How long does it take to charge the power bank?

A picture of a phone being charged by a power bank

Some portable chargers, particularly those with a higher capacity can take a long time to charge. Of the options we suggest here, the longest charging time is the MAXOAK 50000mAh which takes 8 hours to charge to full.

How long the power bank takes to charge will not be as important a factor if you plan to spend many nights in a hotel or campsite with electricity.

On the other hand, if you are going to spend more time wild camping, fast charging can be very beneficial. A power bank that can charge to full in 3 hours allows you to charge it while stopping somewhere for a long lunch, which is not possible for one that takes 8 hours.

What are the charger’s physical factors and extra features?

When it comes to a portable charger, the actual form of the power bank is also an important consideration. Obviously, more lightweight and slimmer options will be better for carrying on a bikepacking trip.

The largest power bank we have suggested above is the MAXOAK 50000mAh which weighs 2.8 lb (1.3kg) while the most lightweight is the Nitecore NB 10,000 only weighs 150g.

If you need lots of charge but do not want to carry one large charger, then it may be easier to take a few smaller chargers with you.

These can be easier to carry, give you more redundancy in case of a failure and allow you to charge more devices simultaneously.

Finally, it is important when it comes to picking a portable charger for a bikepacking trip to look into the durability and reliability of your choice.

When you are relying on your power bank to charge your way of calling for help and finding your way home, you want to make sure it is going to be reliable. As a result, we’d only suggest power banks from popular and reputable brands such as Anker or Nitecore.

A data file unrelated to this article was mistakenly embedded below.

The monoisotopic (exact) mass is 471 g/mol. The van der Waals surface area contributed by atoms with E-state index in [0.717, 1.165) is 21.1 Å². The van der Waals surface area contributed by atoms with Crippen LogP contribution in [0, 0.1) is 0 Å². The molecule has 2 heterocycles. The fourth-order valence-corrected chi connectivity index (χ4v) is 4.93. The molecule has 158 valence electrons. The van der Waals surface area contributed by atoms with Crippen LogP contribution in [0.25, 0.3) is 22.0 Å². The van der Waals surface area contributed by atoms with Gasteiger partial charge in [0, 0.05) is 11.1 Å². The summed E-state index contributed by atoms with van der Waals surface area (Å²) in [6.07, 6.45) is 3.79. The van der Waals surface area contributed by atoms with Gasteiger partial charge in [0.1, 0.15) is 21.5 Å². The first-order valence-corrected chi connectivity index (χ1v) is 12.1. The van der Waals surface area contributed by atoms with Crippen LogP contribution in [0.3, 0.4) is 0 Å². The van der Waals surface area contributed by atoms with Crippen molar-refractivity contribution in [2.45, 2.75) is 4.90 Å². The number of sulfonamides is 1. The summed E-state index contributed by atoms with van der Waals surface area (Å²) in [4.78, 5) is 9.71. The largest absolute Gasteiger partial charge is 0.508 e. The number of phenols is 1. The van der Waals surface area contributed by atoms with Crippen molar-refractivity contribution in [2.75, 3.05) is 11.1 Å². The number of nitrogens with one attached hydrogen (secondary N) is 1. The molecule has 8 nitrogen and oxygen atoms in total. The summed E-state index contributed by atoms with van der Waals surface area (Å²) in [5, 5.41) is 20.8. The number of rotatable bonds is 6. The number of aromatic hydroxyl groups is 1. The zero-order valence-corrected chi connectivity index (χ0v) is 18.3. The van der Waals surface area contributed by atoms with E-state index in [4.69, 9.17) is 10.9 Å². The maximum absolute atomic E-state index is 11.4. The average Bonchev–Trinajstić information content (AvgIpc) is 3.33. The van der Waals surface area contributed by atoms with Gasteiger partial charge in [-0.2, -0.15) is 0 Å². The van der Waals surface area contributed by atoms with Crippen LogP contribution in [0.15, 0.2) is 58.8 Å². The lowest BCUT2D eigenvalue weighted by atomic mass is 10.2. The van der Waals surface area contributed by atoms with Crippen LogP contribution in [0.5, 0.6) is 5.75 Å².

Are they any alternatives to a portable charger when bikepacking?

I feel like I can’t have a conversation about the best portable charger without mentioning two alternative options; Dynamo hubs and solar chargers.

Dynamo Hubs

A picture of a bike dynamo

Dynamo hubs attach to your wheel and use the spinning force on your wheel to generate electricity. This energy can then be stored in a battery pack or put directly into the device you wish to charge.

They are very effective at charging your devices and can provide sufficient power to keep things such as a phone or GPS fully charged up as you cycle.

Dynamo hubs might sound good in theory, but they do have some drawbacks, including a high setup cost and they can be quite difficult to set up.

If you want to consider a dynamo, take a look at the SonDelux Son Hub Dynamo which is quite popular among bikepackers and bike tourers

Solar Powered Portable Chargers

A picture of a solar powered phone charger

Many bikepackers see solar-powered portable chargers as a great addition to a portable charger instead of being an alternative. This is because most solar panels stop charging if there’s not enough sunlight (in the shade for example), and do not recover immediately.

This can result in the charger never giving enough power to actually charge an item such as a phone.

As a result, most bikepackers use a solar charger connected to a battery pack. These are better suited to receive a slow charge over a very long period of time than a phone.

If you are thinking that a solar-powered charger might be good for you, we’d suggest Anker Solar Charger


As you can see, when it comes to portable chargers, there are many separate factors to take into account. We hope that the above chart helps you make a decision.

Most of all, remember when it comes to bikepacking, you should never be overly reliant on one device. If that means you need to carry a paper map with you or take a GPS that uses AA batteries, then make sure you’re doing that.

Joe Dalloz

Hi! I'm Joe a 30-year-old doctor, cyclist, and bikepacker who's spent thousands of hours in the saddle and written hundreds of articles about riding bikes!